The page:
Nutmeg & Mace are two distinctly different spices produced from a fruit of an evergreen tree usually 9-12 mtr high. Mace is the dried reticulated ‘aril’ of the fruit and nutmeg is the dried seed kernel of the fruit. The trees are normally unisexual, bearing either male or female flowers. The male flowers are born in clusters, whereas female flowers are often solitary. Fruit is a fleshy drupe, spherical in shape, pale yellow in colour with a longitudinal groove in the centre. When the fruit mature it burst open along the groove exposing the bright attractive mace, covering the hard black, shiny shell of the seed called nutmeg.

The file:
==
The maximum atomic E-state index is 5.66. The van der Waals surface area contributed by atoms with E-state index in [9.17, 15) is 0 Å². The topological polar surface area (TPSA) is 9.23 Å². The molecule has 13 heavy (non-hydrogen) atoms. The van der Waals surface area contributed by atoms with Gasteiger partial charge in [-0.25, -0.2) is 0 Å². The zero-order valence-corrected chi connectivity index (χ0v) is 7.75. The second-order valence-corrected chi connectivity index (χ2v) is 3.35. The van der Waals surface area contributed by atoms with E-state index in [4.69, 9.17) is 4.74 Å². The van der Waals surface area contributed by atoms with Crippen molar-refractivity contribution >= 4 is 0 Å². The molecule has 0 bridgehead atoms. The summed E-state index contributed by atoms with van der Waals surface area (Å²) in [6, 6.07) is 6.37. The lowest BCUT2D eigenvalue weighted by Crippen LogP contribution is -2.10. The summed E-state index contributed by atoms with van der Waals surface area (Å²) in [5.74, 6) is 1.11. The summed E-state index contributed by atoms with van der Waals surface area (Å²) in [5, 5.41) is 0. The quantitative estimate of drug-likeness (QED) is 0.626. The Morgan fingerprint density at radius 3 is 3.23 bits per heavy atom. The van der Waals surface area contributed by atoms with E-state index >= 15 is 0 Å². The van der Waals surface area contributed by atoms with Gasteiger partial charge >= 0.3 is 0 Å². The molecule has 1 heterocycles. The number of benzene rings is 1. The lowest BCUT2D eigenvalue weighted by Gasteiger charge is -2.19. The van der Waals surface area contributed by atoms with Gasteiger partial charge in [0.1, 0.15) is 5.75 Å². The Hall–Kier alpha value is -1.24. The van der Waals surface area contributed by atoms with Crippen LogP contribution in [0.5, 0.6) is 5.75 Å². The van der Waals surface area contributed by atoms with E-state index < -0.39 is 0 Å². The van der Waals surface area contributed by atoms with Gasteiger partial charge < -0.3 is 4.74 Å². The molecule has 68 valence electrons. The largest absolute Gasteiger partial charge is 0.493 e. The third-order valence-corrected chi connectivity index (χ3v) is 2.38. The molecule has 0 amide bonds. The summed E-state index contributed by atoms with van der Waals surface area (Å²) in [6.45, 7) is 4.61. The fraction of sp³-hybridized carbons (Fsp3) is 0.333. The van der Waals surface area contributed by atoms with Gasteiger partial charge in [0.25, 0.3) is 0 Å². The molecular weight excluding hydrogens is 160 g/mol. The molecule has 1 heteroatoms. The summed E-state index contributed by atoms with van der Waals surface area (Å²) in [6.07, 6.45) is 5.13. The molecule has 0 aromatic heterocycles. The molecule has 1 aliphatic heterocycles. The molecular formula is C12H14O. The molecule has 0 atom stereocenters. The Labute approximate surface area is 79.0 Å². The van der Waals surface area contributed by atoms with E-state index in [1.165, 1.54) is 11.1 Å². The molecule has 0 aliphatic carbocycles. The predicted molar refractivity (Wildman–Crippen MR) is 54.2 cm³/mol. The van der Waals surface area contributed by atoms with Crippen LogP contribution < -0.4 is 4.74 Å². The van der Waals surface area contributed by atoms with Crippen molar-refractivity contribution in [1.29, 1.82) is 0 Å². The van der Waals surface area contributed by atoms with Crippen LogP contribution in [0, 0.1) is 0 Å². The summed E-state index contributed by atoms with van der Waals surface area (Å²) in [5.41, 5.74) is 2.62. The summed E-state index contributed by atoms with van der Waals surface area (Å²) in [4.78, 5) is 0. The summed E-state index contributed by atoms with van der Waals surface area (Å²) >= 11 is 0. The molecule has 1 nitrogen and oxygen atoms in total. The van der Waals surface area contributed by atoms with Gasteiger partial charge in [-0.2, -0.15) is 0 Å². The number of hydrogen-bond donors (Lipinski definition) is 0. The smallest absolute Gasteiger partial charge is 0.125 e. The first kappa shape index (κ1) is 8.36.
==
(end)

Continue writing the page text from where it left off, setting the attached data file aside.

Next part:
Nutmeg & Mace
|OTHER NAME||:||Jaiphal, Javantri, جوزة الطيب وصولجان|
|BOTANICAL NAME||:||Myristica fragrans|
|PART USED||:||Seed & Aril|
The main component of Nutmeg & mace are terpenes and phenylpropanoids, including d-pinene, limonene, d-borneol, l-terpineol, geraniol, safrol, and myristicin.
Both nutmeg and mace are used as condiment particularly in sweet foods. The spice in the ground form is mainly used in the food processing industry especially as a standard seasoning in many Dutch dishes. Nutmeg oleoresin is used in the preparation of meat products, soups, sauces, baked foods, confectionaries, puddings, seasoning of meat and vegetable etc. The fleshy outer cover of the fruit is crystallized or pickled or made into jellies. Mace is used in savoury dishes. It is used as a drug in Eastern countries because of its stimulant, carminative, astringent and aphrodisiac properties. Excessive doses have a narcotic effect. Nutmeg oil is used in cosmetics and toiletries.